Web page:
Rolling Martian Avalanche Greets the Spring
Springtime on Mars means the thaw of carbon dioxide ice in the northern hemisphere. And when the dry ice goes,...
Springtime on Mars means the thaw of carbon dioxide ice in the northern hemisphere. And when the dry ice goes, the party’s over for any trapped debris that then goes tumbling down Martian cliffs in spectacular images such as this.
The Mars Reconnaissance Orbiter (MRO) has been snapping similar photos for a few years, but the dynamic image still stands out among red-planet landscapes that may have remained relatively unchanged for millions of years. Some other signs of change come from the dust devils that spin their merry way across the Martian surface.
MRO has also added to scientific understanding of the timeline for water on Mars. The orbiter recently found evidence of water-filled lakes that existed on Mars at least 3 billion years ago, as opposed to 3.8 billion years or 4 billion years ago.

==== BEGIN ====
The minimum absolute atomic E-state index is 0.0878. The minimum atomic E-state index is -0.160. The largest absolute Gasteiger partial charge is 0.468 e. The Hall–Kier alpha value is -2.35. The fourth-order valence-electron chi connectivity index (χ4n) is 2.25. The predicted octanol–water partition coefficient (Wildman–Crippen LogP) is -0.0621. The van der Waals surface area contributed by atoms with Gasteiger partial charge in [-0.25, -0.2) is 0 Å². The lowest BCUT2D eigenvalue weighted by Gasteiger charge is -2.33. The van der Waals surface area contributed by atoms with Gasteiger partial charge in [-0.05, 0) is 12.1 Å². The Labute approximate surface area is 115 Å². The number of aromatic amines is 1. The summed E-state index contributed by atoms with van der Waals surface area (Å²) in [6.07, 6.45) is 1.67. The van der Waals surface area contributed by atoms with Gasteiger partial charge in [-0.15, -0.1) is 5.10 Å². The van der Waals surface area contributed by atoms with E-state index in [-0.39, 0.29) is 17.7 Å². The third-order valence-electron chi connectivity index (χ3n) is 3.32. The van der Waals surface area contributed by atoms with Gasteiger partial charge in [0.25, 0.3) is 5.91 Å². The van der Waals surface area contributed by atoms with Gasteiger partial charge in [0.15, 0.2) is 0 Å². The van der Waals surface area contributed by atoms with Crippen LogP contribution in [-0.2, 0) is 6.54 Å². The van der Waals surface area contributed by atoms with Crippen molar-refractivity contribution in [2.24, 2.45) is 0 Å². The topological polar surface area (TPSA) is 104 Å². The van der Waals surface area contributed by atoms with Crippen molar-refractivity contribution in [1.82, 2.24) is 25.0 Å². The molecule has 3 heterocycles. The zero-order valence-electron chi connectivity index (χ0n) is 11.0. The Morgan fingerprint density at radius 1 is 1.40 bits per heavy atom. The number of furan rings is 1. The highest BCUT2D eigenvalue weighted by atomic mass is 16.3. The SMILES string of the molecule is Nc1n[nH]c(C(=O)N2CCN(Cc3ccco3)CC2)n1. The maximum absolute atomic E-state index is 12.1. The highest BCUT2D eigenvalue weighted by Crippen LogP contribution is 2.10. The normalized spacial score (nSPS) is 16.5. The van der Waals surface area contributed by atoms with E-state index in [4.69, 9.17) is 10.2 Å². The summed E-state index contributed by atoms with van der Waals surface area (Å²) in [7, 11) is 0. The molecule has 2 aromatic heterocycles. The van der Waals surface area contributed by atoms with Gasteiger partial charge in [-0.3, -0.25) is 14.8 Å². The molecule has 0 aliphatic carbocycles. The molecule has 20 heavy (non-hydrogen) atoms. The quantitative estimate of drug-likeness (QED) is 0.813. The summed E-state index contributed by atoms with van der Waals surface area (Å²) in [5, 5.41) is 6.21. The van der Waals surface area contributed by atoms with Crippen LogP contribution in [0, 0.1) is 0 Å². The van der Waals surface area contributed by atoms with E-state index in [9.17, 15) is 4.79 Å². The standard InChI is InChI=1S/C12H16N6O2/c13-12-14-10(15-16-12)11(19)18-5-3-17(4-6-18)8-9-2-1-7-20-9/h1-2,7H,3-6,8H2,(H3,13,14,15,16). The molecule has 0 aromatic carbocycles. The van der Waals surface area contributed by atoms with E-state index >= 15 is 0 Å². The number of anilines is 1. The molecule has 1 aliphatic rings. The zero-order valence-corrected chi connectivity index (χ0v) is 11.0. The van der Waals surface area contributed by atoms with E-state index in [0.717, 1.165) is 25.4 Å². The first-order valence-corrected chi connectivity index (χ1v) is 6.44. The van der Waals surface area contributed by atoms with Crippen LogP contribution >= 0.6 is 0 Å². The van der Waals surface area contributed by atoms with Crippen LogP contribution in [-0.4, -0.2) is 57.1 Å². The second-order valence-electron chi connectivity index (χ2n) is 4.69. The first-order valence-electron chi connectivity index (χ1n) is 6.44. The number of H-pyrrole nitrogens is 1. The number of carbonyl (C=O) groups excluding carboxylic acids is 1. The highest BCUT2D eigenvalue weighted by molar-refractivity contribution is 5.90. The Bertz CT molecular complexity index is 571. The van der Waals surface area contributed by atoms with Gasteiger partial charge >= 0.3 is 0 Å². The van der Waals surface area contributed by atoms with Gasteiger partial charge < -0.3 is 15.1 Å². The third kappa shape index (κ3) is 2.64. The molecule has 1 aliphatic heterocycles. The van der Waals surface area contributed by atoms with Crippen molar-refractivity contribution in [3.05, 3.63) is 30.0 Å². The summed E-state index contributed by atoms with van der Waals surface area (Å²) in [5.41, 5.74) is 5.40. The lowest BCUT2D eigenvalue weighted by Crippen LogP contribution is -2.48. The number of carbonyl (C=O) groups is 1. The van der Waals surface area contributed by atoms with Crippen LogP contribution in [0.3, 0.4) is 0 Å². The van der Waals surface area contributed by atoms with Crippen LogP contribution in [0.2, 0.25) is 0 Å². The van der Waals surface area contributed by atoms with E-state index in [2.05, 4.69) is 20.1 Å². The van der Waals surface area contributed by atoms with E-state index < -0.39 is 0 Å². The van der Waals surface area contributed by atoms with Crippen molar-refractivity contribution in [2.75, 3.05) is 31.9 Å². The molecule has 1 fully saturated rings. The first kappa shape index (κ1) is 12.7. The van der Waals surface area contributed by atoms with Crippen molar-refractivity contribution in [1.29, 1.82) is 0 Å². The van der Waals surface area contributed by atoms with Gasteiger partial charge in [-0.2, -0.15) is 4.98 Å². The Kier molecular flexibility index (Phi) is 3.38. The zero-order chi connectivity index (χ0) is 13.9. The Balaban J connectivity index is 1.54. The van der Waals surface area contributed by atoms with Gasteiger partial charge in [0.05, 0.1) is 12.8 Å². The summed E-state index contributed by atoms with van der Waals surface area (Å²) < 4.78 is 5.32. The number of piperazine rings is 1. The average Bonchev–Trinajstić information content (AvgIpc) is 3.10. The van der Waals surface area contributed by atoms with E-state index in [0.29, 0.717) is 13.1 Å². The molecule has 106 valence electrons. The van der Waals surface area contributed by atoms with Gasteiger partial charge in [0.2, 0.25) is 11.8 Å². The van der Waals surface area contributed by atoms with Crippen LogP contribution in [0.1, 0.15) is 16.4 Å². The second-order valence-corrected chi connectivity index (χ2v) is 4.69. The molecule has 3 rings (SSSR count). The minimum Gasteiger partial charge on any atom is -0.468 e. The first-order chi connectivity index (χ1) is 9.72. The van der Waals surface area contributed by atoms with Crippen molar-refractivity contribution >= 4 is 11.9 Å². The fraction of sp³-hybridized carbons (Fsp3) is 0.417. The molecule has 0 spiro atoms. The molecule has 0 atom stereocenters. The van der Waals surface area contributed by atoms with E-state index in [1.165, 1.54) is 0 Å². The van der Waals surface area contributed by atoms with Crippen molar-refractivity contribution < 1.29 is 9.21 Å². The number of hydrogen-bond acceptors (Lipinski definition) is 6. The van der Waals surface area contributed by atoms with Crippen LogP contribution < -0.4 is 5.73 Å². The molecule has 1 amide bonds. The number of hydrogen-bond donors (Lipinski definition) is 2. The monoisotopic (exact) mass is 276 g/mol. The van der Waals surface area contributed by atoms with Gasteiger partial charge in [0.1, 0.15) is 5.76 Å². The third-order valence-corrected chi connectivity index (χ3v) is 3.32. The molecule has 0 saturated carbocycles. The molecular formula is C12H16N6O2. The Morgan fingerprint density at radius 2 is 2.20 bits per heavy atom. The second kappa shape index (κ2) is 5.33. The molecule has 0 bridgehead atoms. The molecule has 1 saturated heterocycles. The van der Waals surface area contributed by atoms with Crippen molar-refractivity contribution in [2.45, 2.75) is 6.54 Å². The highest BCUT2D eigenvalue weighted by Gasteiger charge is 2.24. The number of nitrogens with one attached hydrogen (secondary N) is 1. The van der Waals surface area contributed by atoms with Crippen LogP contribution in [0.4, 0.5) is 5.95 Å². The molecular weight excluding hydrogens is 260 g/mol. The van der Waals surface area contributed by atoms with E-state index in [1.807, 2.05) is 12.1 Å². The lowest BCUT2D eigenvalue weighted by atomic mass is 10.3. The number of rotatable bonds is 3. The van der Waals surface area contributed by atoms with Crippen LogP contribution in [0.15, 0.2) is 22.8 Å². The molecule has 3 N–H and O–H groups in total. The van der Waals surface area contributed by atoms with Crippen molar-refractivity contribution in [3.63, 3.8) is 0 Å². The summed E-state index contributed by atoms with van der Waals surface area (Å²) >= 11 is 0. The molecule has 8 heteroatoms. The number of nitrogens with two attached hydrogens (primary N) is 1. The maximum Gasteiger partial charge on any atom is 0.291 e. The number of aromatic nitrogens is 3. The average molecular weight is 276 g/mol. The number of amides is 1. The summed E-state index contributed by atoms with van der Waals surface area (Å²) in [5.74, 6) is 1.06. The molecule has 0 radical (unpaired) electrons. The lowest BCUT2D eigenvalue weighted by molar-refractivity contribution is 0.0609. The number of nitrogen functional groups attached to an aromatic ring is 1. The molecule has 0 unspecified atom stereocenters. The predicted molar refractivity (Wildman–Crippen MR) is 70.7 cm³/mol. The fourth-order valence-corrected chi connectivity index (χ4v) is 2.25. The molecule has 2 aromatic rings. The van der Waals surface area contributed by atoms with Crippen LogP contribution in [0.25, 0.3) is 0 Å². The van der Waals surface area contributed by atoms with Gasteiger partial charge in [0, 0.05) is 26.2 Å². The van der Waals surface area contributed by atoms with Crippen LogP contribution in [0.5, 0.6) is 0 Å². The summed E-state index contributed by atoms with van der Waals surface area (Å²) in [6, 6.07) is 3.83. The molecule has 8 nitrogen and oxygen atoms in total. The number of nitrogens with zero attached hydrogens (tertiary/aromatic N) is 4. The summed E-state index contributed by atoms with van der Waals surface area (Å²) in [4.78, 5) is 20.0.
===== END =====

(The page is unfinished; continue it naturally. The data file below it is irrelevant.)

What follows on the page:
Scientists also remain captivated by the possibility that Mars once represented a home for tiny life forms, and the idea that the planet may still harbor microorganisms. Astrobiologists have been using sensitive new tools to analyze Martian meteorites that fell to Earth and may hold the fossilized remains of microbes.
Netizens equally captivated by Mars can even suggest the next location for MRO to point its camera, or take a crack at [counting some craters for science in a NASA online game.